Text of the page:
Stack Overflow is a community of 4.7 million programmers, just like you, helping each other.

Join them; it only takes a minute:

Sign up
Join the Stack Overflow community to:
  1. Ask programming questions
  2. Answer and help your peers
  3. Get recognized for your expertise

So imagine a piece of Javascript as the first script on a page along the lines of

var MySuperObject = new (function () {

Now imagine that everything that proceeds this script (or a large portion therein) requires the SuperObject to have met its load conditions and loaded correctly.

Assuming for whatever reason the loading of the object fails I need to abort loading the rest of the page and the scripts in particular.

I know the majority of you are going to scream why not have your function issue a callback onSuccess and onFailed but the problem is this is in a ASP.Net project with masterpages, nestedmasterpages, usercontrols and so forth (each of which have their own dependencies and scripts); rendering such an approach problematic.

The other option (I assume) is to use window.location = "myErrorPage.html"; but I dont like the idea of having to create another page for an error message or the fact that it causes a redirect.

What I am hoping to do is something along the lines of

document.write("Error has occurred");

But not sure how this might be accomplished.

share|improve this question
What is the superobject? – rahul Dec 21 '10 at 4:31
Doesn't matter... The key point is handling the error. – Maxim Gershkovich Dec 21 '10 at 4:33
"the problem is this is in a ASP.Net project with masterpages, nestedmasterpages, usercontrols and so forth" this is not a problem. It's client-side, it would be no different if you had used MVC or any other technology like PHP or Java or Coldfusion. – Phill Dec 21 '10 at 4:33
Please explain? It does matter because how do you handle the OnFailed and OnSuccess events in the child controls? Not to mention - even if there is an easy way to do it - you are talking about rewriting a large amount of code to handle this. It also means that all future pages, controls, masterpages require the OnSuccess OnFailed logic which is another dependency this project just doesnt need. – Maxim Gershkovich Dec 21 '10 at 4:35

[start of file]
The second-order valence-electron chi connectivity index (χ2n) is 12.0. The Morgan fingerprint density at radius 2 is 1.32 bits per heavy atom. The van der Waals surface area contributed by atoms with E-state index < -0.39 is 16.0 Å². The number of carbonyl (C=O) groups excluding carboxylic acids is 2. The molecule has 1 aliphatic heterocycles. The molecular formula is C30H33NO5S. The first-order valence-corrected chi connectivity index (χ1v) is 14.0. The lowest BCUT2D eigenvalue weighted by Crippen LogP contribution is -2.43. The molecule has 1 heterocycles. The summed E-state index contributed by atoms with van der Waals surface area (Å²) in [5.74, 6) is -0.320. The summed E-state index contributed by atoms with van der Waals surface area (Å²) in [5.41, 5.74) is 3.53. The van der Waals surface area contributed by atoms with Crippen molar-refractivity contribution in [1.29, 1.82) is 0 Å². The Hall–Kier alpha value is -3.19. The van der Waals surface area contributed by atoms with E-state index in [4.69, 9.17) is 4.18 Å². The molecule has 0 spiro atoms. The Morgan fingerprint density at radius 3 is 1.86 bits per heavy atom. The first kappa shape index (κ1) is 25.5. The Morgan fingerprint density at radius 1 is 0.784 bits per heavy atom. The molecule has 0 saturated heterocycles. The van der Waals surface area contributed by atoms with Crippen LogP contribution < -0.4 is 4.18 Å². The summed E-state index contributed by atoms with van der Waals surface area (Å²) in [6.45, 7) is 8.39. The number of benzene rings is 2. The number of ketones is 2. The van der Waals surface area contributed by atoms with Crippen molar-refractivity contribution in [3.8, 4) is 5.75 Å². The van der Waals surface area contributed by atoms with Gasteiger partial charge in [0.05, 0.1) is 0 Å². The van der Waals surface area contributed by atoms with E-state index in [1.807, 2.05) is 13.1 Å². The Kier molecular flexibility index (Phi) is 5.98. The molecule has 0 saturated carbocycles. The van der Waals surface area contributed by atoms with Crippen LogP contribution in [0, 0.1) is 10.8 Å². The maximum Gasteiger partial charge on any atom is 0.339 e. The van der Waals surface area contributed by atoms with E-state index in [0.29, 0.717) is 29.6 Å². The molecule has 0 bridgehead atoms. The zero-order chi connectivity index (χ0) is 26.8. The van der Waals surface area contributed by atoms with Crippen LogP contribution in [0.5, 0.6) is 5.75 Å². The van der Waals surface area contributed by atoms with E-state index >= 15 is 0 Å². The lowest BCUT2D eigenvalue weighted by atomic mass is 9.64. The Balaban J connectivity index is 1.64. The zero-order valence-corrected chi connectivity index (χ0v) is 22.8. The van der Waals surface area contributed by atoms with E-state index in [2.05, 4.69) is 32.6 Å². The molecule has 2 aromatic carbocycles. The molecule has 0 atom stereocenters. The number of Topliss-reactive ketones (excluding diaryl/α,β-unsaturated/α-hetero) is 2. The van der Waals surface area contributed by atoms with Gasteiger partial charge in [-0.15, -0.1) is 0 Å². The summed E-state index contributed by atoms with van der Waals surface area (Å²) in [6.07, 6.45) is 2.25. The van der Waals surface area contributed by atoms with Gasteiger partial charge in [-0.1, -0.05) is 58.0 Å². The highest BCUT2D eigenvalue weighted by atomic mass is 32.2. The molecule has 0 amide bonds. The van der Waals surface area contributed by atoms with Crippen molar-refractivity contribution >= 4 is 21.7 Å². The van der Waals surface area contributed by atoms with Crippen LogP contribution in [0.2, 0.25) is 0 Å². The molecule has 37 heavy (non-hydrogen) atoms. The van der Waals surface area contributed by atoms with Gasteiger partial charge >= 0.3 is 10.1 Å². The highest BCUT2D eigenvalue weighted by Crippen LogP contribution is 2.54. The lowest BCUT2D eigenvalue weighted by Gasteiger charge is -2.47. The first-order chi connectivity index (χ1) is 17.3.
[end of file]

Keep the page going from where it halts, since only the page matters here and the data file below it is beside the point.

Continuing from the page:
Provide a real world problem/example of what you're trying to achieve. 'imagining' is like believing in god. It's hard to imagine something that doesn't exist. – Phill Dec 21 '10 at 4:41
up vote 1 down vote accepted

What you're trying to achieve isn't how web pages are designed, so as far as I know it is not possible. Logically, you can only stop in Javascript what was started in Javascript, so the only workaround I can think of is to load the dependent scripts asynchronously.

I know this isn't the solution you're looking for, but if there's no other alternative (and I don't think there is), have a look at RequireJS, which handles your JS dependencies for you (no need for callbacks etc...):

share|improve this answer
Fair enough... Thank you for your input :-) – Maxim Gershkovich Dec 21 '10 at 4:49
Ended up using window.location = ""; behaves as expected and terminates the loading of the rest of the page but your answer is much appreciated and would be the solution I would use if I started this project from scratch. Thanks again :-) – Maxim Gershkovich Dec 22 '10 at 6:12
@Maxim - ah! of course, window.location. I've seen a similar thing done to prevent frame-busting, but didn't occur to me here. Thanks for coming back to post your solution. – Box9 Dec 22 '10 at 6:25

When you get to the point of the client loading scripts, all your server-side controls are already loaded and they have at least been prerendered. If your server-side code is dependant on client-side functionality, you will probably have to rethink much of what you are doing.

share|improve this answer
Sorry I am not suggesting my server side code depends on the client side javascript... What I am saying is that for example I might have a usercontrol called DateTimePicker. That control has a piece of javascript that depends on my SuperObject. Now I can obviously load that script in an OnSuccess event but this is not practical as it means all my controls or any child pages that depend on my SuperObject will need to have this logic. PS: Obviously the datetimepicker is just an example – Maxim Gershkovich Dec 21 '10 at 4:48

Your Answer


By posting your answer, you agree to the privacy policy and terms of service.

Not the answer you're looking for? Browse other questions tagged or ask your own question.